Chapter 1 Understanding the Canadian Business System
4 Basic factors of production
-labour, capital (revenue, investments), entrepreneurs, natural resources
-Information resources are also very critical
-Command: The government has more control over small business in communism rather than socialism.
-Market: Either Capitalist or Mixed.
-Revenue taxes: progressive (tax the rich) or regressive (tax the poor)
-law of: demand (people buy more when prices are lower), supply (business provide more when prices are higher)
-intersection of demand curve (price vs demand) and supply curve (price vs supply) is the market/equilibrium price.
-Private enterprise require: private property rights, freedom of choice, profits, competition
-Perfect competition exists when there are many small firms offering similar products and prices are set by
-Monopolistic competition works when large or small firms makes their prices distinctive enough to have an influence of
the price. Most sell at the same price but large companies could sell for little more.
-Oligopoly occurs when few large firms dominate the market.
-In natural monopolies like utilities, it is most efficient to have just one supplier.
Chapter 2 Understanding the Environments of Business
-Goals of an ideal economy: growth, stability and full employment.
-Business cycle is short term and consists of peak, recession, trough and recovery.
-Economic growth is measured by aggregate output—the total quantity of goods and services produced.
-When output growth exceeds that of the population, it results in higher standard of living—goods and services available
to a citizen.
-GNP and GDP both measures the goods and services produced by a country but GDP only measures production via
domestic means, while GNP takes account the output of cer tain companies abroad. Production of foreign firms in
domestic soil can be part of the GDP. Wages are part of the respective country’s GNP.
-GPI takes into account factors that could harm a country’s environment and quality of life (e.g. oil spills).
-GDP is the most common measure when adjusted for inflation and currency values (real GDP). If the GDP is not
adjusted for current values and prices, than it is consider a nominal GDP. Read pg 24
-Growth depends on output increasing faster rate than population.
-Purchasing power parity gives a better sense of standard living by setting exchange rates so that prices for similar
products are the same in different countries. Thus, it gives an idea what people could buy in their economies.
-Productivity: how much a system produces with the resources needed to produce it. Standard of living improves only
though increases in productivity. Real growth in GDP reflects growth in productivity.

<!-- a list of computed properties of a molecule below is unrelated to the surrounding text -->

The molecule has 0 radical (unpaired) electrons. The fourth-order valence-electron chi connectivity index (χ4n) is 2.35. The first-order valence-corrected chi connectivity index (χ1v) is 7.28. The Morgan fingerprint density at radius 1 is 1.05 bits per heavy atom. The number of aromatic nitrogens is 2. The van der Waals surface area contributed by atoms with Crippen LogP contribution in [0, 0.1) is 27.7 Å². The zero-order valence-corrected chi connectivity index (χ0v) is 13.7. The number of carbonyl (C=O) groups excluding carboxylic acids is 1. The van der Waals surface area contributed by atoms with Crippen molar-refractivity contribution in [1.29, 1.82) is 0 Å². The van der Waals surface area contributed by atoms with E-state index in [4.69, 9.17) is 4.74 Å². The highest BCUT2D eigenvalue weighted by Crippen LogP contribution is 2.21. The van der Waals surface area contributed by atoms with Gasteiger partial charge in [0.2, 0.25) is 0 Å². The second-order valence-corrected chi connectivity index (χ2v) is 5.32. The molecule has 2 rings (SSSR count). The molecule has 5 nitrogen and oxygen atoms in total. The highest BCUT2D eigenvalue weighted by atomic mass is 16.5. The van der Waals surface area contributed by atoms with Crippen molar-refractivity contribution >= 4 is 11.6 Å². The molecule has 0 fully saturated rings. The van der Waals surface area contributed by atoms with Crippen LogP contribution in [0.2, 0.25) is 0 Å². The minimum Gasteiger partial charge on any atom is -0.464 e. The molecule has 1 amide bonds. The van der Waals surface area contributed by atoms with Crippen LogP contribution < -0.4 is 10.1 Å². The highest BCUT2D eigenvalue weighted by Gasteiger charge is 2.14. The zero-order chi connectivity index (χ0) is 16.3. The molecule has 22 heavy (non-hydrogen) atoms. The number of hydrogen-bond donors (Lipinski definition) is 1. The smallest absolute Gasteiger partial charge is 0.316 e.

-Balance of Trade: Expor t minus impor t. Negative balance of trade is trade deficit. A nation can be either a creditor or a
debtor depending on balance of trade.
-National debt: it’s not necessarily a bad thing. The government can sell bonds and owe money to businesses and
individuals. Therefore, less money available through private borrowing and investments and increases productivity.
-Households enjoy higher standards of living when there is balanced growth in the quantity of goods demanded and the
quantity of goods supplied. Living standards are stable when purchasing power parity remains stable.
-Stability: When amount of money available = quantity of goods made. Inflation, deflation and unemployment can
contribute towards fluctuations in stability.
-When inflation happens, there is more money to spend, but same quantity of products available; decreases the
purchasing power of your money because prices of products goes up. If
-Consumer Price Index (CPI): cost of a “basket” of 600 different goods and services that a typical urban family might
buy. The CPI can reflect changes in pattern of consumer purchases. The CPI is a measure of inflation because it is
correlated with price increases.
-When deflation occurs, there is less consumer demand—national banks try to reduce interest rates to promote consumer
spending. Deflation may occur due to increase in cost of savings, or consumers have high levels of debt and unwilling to
buy. There is a continual falling price; therefore law of demand doesn’t work
-There are four types of unemployment: frictional unemployment (temporary), seasonal unemployment, cyclical
unemployment (due to downturn in the business cycle), and structural unemployment (lack skills for jobs).